Saturday, April 30, 2016

Finished Object Roll Call: April 2016

So, I've been slacking on the Finished Object Roll Call this year. As I look over what I've accomplished so far, well, it doesn't seem like much. According to my Ravelry page, I've only completed 3 items this year. I'm gearing up for a productive summer and hope to start showing off some great items here! 

If you ever see an item here that you would like a tutorial on, or more info about it, let me know! I have done Finished Object posts that break down things such as cost and time invested in projects, and would happily do more.  


I had some high hopes for a couple of projects this month. Unfortunately I ran out of time on most, and yarn on one. Next month though. 


I adapted the Pillowcase Tutorial found on Made Everyday

If you'd like to see the FO's in progress, as they are completed, and some other random bits and pieces of life, follow me on Instagram!I also do GIVEAWAYS on Facebook.  You should go 'like' the page, be sure to be following it too! 

Wednesday, April 27, 2016


I finally finished it. I started it last August, I think. It was a long time ago.

At the beginning I had decided that this shawl needed to be bigger than the previous two Curls shawls because this one I was keeping for myself and I wanted it to be able to actually help keep me warm. I have plenty of scarves already and didn't want to really add another one into the mix.

I stopped tracking time on it. Other than the feeling that I was STILL knitting on it and it would NEVER END. But I stuck it out and it's really finished and I'm going to put it away nicely for awhile until I'm ready to look at it again.

I used two skeins of Cascade Heritage sock yarn. I have a third one but couldn't bring myself to keep going when I saw the end of the second one in sight. It's a decent size and I'm happy with it.

The current internal debate is whether I should try to knock out a few other projects (I have 10 Christmas stockings on order and only completed about 25% of one so far. My goal was one a month) or if I'm good to cast on the next Curls shawl. I have the yarn caked and ready to go. I even have a recipient in mind for it. But I'm not sure I'm ready to slog through another shawl just yet.

Saturday, April 23, 2016

Stash Goals 2016

We've made it  to April. A time of year when some have abandoned the "resolutions" they made back in January. If you are a regular reader, you know I don't like the whole New Year Resolution deal. I just like setting goals, because you can do that any time and adjust them and be successful with them.

As I had a few days home over the winter break, I once again was frustrated and overwhelmed with the amount of stash I have. I have been trying, quite unsuccessfully, to reduce my stash. Fabric to zero if possible. And yarn by.... a lot. It would free up an astonishing amount of space in our apartment. (We've also been going through things and have a sizable donate pile.)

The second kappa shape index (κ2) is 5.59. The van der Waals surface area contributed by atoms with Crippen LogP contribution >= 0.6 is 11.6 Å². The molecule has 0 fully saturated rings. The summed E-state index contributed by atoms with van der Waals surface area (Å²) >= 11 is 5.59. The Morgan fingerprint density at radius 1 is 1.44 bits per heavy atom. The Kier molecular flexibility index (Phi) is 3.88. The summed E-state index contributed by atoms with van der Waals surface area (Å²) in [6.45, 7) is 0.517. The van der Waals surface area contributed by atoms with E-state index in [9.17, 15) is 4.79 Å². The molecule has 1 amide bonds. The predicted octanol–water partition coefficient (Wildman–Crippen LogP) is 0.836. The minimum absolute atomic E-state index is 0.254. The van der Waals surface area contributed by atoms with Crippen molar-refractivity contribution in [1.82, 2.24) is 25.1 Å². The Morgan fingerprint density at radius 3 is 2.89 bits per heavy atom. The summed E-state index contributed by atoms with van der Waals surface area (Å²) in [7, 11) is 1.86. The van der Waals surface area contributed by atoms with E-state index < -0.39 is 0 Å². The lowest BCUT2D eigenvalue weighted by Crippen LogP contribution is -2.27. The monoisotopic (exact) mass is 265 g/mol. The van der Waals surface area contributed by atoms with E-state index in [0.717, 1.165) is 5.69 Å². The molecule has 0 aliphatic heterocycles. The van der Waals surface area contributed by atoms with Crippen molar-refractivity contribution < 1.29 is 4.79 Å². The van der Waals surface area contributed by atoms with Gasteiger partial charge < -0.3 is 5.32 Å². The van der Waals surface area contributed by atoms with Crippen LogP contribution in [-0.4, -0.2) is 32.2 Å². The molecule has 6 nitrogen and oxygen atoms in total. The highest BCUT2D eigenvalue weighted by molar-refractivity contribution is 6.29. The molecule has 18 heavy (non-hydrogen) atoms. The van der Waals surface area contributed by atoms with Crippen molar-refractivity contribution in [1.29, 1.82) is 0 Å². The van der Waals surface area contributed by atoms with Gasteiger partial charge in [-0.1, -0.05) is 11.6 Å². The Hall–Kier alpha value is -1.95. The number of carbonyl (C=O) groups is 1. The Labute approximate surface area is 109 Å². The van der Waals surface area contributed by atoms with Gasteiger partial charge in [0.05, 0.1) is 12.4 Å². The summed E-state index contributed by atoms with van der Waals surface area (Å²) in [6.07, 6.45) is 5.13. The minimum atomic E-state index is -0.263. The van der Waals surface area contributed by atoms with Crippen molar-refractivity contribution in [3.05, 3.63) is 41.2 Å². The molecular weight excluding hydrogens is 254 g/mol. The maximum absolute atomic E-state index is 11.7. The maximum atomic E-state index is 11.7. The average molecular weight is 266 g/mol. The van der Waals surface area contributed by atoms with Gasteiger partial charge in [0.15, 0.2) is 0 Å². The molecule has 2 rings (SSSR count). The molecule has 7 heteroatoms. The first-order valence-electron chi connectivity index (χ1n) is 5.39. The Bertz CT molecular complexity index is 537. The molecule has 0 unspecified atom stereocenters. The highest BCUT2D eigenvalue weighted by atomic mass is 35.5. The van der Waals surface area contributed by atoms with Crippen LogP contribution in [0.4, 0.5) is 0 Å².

In order to reach a goal, you have to have a plan in place though. Here's THE PLAN.

Overall Goal: Use 3 balls of yarn for every 1 ball acquired   Revised (already): Move more skeins out of stash than I acquire. So far, I'm not doing so great at it, but have a game plan.

The Plan:
1.  Find one skein projects, such as baby sweaters (for the Etsy shop and to have handy for baby showers), and use up all the single skein sock yarns I have.

2. The Box: I have a box. I've filled it with dishcloth cotton to start with. The goal is to use up all the yarn in the box without acquiring more of the same kind of yarn.

3. Make all those sweaters for myself I've been planning and buying yarn for.

Overall Goal: No more stash. Buy fabric as needed only.

The Plan:
1. Finish all the partially done projects hanging out in the closet, and basket. Yes, there is a basket for sewing projects as well.

2. Make the clothes I had planned for myself.

3. Use pattern books to find suitable patterns for the fabric I have. Again, probably baby stuff for the Etsy shop and baby showers. (I know a few lot of pregnant folks, it's that season of my life.)

4. Do not buy fabric. Ha! Revising to a 100 day no buying streak (like last year)

5. Sew every day. Just 15 minutes a day will add up to 7+ hours a month. And on weekends, once I get going I usually end up sewing a lot longer than 15 minutes.

Saturday, April 9, 2016

The Emergency Fund: Why I didn't listen to Dave Ramsey

Quite awhile ago, my husband started listening to Dave Ramsey. We got his book Financial Peace and read it. And set up ourselves a plan.

A pseudo-DR plan.